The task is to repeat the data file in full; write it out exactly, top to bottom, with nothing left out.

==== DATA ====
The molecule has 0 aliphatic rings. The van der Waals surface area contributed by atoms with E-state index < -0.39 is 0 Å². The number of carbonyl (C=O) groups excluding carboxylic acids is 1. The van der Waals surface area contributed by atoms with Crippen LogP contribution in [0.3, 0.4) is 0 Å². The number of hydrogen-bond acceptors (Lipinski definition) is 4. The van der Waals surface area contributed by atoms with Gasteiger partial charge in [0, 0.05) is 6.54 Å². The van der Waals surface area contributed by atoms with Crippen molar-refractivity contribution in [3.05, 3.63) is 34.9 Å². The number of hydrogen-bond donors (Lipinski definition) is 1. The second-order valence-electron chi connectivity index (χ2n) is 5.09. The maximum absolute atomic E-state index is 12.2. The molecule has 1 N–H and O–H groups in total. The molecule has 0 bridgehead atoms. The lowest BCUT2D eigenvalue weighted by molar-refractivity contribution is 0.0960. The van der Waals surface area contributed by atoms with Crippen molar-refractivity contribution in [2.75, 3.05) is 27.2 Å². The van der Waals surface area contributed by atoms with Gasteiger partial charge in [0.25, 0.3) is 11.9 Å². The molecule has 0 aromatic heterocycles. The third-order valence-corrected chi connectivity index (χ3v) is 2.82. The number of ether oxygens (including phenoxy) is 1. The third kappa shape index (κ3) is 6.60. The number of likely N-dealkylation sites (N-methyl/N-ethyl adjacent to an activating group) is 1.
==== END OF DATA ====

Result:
The molecule has 0 aliphatic rings. The van der Waals surface area contributed by atoms with E-state index < -0.39 is 0 Å². The number of carbonyl (C=O) groups excluding carboxylic acids is 1. The van der Waals surface area contributed by atoms with Crippen LogP contribution in [0.3, 0.4) is 0 Å². The number of hydrogen-bond acceptors (Lipinski definition) is 4. The van der Waals surface area contributed by atoms with Gasteiger partial charge in [0, 0.05) is 6.54 Å². The van der Waals surface area contributed by atoms with Crippen molar-refractivity contribution in [3.05, 3.63) is 34.9 Å². The number of hydrogen-bond donors (Lipinski definition) is 1. The second-order valence-electron chi connectivity index (χ2n) is 5.09. The maximum absolute atomic E-state index is 12.2. The molecule has 1 N–H and O–H groups in total. The molecule has 0 bridgehead atoms. The lowest BCUT2D eigenvalue weighted by molar-refractivity contribution is 0.0960. The van der Waals surface area contributed by atoms with Crippen molar-refractivity contribution in [2.75, 3.05) is 27.2 Å². The van der Waals surface area contributed by atoms with Gasteiger partial charge in [0.25, 0.3) is 11.9 Å². The molecule has 0 aromatic heterocycles. The third-order valence-corrected chi connectivity index (χ3v) is 2.82. The number of ether oxygens (including phenoxy) is 1. The third kappa shape index (κ3) is 6.60. The number of likely N-dealkylation sites (N-methyl/N-ethyl adjacent to an activating group) is 1.